During June in this space, our editor – who has written every editorial here for over 20 years – chose the provocative task of promoting the attention paid to the arts in our public schools to that afforded sports. His goal, he said, was not to tout one over the other, but to seek a fairer balance.
Naturally, the editorial provoked considerable public reaction, including some thoughtful “letters to the editor” that were published in the News-Press the following week. Many of the letters, however, reflected a misunderstanding of the point, and so we think the matter bears just a bit more consideration.
Thinking our editor preferred the arts over sports, and the satisfactions derived from the former over the latter, one citizen wrote that he presumed our editor was not personally familiar with competitive sports. To set the record straight, our editor played basketball and baseball in high school and college, was his baseball team’s Most Valuable Player in college, and turned down a pro offer to complete his undergraduate degree on a full athletic scholarship.
But the more important, fundamental misunderstanding related to his proposition of a potentially superior, longer-lasting contribution that focusing on the arts – whether theater, computer, plastic or musical – provides over playing high school sports.
Most respondents to that idea argued that just as low a percentage of artists stand to “make it big” in their fields as do athletes, and they expounded the high level of pleasure and happiness that the student can derive from sports.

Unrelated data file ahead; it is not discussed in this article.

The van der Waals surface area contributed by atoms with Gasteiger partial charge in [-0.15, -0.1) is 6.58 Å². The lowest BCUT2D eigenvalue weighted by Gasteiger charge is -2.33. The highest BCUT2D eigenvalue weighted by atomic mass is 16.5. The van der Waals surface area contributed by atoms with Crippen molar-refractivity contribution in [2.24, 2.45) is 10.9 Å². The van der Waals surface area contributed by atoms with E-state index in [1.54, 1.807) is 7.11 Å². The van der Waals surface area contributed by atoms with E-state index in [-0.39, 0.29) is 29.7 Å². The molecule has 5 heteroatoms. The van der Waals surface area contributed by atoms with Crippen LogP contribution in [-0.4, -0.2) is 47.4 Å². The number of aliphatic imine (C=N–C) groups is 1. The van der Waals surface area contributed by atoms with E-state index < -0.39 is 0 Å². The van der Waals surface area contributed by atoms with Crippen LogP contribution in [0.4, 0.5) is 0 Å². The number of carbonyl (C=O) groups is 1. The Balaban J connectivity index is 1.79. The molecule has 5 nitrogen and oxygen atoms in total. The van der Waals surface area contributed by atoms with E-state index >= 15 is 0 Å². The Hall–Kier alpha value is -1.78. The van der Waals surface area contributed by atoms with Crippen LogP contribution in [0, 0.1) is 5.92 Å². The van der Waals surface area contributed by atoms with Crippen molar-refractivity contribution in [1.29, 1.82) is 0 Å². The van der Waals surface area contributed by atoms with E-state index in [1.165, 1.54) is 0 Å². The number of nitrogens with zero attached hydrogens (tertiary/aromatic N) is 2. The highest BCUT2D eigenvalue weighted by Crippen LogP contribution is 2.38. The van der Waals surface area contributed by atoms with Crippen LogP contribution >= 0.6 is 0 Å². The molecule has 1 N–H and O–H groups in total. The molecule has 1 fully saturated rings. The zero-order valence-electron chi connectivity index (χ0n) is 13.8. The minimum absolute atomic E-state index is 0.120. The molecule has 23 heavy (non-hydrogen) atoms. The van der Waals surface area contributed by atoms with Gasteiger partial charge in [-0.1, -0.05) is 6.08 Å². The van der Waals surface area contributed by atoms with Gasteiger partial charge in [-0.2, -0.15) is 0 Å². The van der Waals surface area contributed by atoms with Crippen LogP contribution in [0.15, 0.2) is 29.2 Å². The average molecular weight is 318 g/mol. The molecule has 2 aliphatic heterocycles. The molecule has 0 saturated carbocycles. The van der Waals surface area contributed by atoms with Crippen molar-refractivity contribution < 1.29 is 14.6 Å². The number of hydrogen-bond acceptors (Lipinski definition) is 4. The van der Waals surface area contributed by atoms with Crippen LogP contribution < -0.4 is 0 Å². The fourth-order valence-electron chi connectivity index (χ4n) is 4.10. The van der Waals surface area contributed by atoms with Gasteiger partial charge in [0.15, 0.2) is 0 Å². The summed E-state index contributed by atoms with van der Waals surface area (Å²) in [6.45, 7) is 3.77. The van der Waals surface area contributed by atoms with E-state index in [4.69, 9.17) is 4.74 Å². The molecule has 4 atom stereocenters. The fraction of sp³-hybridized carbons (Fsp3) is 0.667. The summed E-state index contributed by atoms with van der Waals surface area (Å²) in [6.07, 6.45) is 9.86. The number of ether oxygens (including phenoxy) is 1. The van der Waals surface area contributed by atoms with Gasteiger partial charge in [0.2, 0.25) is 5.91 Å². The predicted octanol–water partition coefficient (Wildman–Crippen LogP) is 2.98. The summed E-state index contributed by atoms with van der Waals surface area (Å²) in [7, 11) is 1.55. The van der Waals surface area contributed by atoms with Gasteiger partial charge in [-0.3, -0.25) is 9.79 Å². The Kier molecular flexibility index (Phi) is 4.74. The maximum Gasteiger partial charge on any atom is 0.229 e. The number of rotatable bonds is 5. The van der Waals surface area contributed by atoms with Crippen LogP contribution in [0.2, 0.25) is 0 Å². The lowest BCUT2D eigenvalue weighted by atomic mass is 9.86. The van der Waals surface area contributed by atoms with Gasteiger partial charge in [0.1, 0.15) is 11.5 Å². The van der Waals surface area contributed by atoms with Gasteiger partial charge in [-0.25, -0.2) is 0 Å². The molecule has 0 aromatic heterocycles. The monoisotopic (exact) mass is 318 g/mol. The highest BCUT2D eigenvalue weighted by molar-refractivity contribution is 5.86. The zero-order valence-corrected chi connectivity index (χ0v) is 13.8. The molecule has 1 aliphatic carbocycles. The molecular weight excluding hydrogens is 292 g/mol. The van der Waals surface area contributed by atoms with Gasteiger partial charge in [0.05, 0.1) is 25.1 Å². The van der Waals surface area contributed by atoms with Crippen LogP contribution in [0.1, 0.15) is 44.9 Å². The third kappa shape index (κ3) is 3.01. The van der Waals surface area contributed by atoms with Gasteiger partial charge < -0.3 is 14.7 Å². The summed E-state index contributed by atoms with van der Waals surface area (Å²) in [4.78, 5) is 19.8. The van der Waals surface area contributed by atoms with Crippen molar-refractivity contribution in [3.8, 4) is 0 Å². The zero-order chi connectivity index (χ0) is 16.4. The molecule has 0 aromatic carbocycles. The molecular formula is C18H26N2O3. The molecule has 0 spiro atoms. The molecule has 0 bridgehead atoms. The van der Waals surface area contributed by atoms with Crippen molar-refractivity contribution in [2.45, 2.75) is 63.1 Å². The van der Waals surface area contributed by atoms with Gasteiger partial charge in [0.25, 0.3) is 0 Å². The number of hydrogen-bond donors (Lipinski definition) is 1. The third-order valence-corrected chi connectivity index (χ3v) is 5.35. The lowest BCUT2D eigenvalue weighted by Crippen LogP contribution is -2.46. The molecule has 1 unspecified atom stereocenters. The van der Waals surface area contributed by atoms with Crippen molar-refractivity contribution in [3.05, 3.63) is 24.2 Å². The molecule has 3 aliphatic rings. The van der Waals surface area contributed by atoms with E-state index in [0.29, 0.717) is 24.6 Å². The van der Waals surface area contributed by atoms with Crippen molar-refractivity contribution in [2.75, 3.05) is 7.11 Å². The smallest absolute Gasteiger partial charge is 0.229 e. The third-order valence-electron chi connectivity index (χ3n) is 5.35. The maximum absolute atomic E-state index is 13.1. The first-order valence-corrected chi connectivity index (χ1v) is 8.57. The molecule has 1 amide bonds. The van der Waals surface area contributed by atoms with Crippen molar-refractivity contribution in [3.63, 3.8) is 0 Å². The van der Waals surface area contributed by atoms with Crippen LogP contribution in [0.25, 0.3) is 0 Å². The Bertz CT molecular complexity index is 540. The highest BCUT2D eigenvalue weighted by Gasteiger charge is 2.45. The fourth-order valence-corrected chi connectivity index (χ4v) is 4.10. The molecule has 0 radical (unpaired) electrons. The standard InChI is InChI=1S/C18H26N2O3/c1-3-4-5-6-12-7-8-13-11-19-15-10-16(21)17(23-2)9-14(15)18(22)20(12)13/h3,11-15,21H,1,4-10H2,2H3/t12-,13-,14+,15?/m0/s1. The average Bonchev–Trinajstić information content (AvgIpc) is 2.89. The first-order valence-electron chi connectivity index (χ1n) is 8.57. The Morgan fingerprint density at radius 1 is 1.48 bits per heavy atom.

The problem is that our editor was not referring to what value the student can derive from his or her extracurricular activities, but what the student is imparted through them to share with others through the course of a lifetime.
Sadly, we live in a consumer-oriented society these days in which everything tends to be interpreted in terms of what it can do for the recipient of a service, a sport or any activity. That’s how many interpreted our editor’s comments.
But it used to be that education and opportunity were thought of not in terms of getting, but of giving. The latin term for education, “educare” means “to draw out,” or to bring forth knowledge and talent from students for contribution to society.
So, the point of the editorial was not how students can gain, for their own edification, from the arts or from sports. But it was about what students can give as a result of them.
The arts can equip a student for a lifetime of entertaining friends and loved ones, and not only if the student makes it to Broadway. The arts train students how to make people laugh, cry, think and appreciate, and they’re often put to work in old folks’ homes whether by the student at age 17, or at age 87.
It was not an “either, or,” but a better balance of focus our editor was talking about.